Better Than X-Ray Vision
Magnetic resonance imaging (MRI) is a noninvasive technique that has greatly improved medical diagnostic practice by providing amazingly detailed images of virtually all the internal organs of the body. It is especially useful for looking inside structures that are surrounded by bone, notably the brain and spinal cord. Functional MRI (fMRI) goes standard MRI one better by revealing vital information about metabolism, i.e., how a particular organ or part of an organ is functioning while the scan is being conducted.
Unknown to most patients is that “magnetic resonance imaging” is a euphemism coined for the benefit of those who are easily (and irrationally) frightened by the word nuclear. Based on Nobel Prize-winning discoveries by nuclear physicists in the 1940s, the technique was originally called nuclear magnetic resonance (NMR), a name that better reflects its actual scientific roots. It is still called NMR by chemists and physicists, who have been using it for half a century in the laboratory to study the structures and interactions of molecules.
Three advantages of MRI over computerized tomography (CT) are: (1) MRI uses diagnostic radiation that is harmless (a radio-frequency field coupled with a strong magnetic field) rather than x-rays, which can damage the tissues they penetrate; (2) MRI can “see” soft tissues more clearly than CT can; and (3) MRI can distinguish between healthy and diseased tissues better than CT can. Nonetheless, CT is still a valuable imaging technique, as are various others, each of which has special strengths.
A useful variant of CT is electron beam computed tomography (EBCT), in which, yes, electron beams are used instead of x-rays. (For an example of the use of EBCT in heart disease, see
“Is There Too Much Calcium in Your Arteries?” in the November 2004 issue.)
Another powerful modern imaging technique is positron emission tomography (PET), in which a radioactive compound with an affinity for a particular part of the body—usually the brain or heart—is injected into the bloodstream. As the radioactive atoms in the compound decay, they emit subatomic particles called positrons (positively charged electrons), whose interactions with other particles release gamma radiation. This radiation is recorded to build up an image of the part of the body in question.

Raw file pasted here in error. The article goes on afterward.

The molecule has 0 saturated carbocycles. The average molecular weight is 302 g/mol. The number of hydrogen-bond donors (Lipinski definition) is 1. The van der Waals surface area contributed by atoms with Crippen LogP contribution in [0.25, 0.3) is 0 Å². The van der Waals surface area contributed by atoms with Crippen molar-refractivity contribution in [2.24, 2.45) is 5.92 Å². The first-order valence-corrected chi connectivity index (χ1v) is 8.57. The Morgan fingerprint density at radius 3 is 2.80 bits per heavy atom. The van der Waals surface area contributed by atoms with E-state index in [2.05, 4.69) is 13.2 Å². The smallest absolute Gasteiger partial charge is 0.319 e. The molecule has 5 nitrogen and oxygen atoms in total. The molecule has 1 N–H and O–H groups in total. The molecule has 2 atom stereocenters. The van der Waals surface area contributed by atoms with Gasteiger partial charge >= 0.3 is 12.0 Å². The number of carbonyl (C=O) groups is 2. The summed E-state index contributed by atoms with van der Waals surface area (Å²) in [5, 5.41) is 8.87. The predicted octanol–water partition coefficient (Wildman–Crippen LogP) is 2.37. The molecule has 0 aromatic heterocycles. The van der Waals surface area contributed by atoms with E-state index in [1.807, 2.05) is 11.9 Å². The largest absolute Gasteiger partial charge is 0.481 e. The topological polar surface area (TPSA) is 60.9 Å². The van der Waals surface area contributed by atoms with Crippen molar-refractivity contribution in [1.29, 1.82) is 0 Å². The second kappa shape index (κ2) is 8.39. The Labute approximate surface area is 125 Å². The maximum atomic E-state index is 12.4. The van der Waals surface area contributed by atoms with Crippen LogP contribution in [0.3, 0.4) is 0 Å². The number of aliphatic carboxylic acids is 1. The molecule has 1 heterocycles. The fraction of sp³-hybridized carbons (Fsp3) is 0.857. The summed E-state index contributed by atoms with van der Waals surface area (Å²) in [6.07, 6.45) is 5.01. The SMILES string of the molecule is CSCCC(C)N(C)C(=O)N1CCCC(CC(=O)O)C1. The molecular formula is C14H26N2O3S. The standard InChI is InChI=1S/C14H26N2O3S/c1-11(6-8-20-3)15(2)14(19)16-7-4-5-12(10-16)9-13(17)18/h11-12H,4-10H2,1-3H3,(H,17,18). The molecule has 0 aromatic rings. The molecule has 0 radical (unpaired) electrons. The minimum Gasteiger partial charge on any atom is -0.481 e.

A landmark in neurological research is the recent development of a radioactive imaging compound (a type of dye) that will selectively attach itself to the gunky, proteinaceous deposits called amyloid plaques in the brains of Alzheimer’s victims. This makes the plaques visible via a PET scan of the living patient, whereas previously the only way to see the plaques was at autopsy.
When the new technique, which is still in the research stage, enters clinical practice several years from now (assuming that all goes well in the necessary clinical trials and the regulatory maze), it will enable doctors, for the first time, to obtain hard evidence of this type of brain damage in Alzheimer’s disease relatively early in the game and to monitor the efficacy of whatever treatment is prescribed. Stay tuned.
- Klunk WE, Engler H, Nordberg A, et al. Imaging brain amyloid in Alzheimer’s disease with Pittsburgh Compound-B. Ann Neurol 2004;55:306-19.
With any significant level of cognitive impairment—whether in MCI or in any type of dementia, such as Alzheimer’s disease—researchers (and, of course, doctors) want to know, as early as possible, how the brain is responding to a given therapeutic agent, because this will help them decide whether it makes sense to continue using that agent. Ideally, they want to be able to use brain imaging to detect early evidence of cognitive impairment, so that they will have an objective basis for prescribing preventive or therapeutic agents much sooner than they do now. As is always true in medicine, the earlier the better.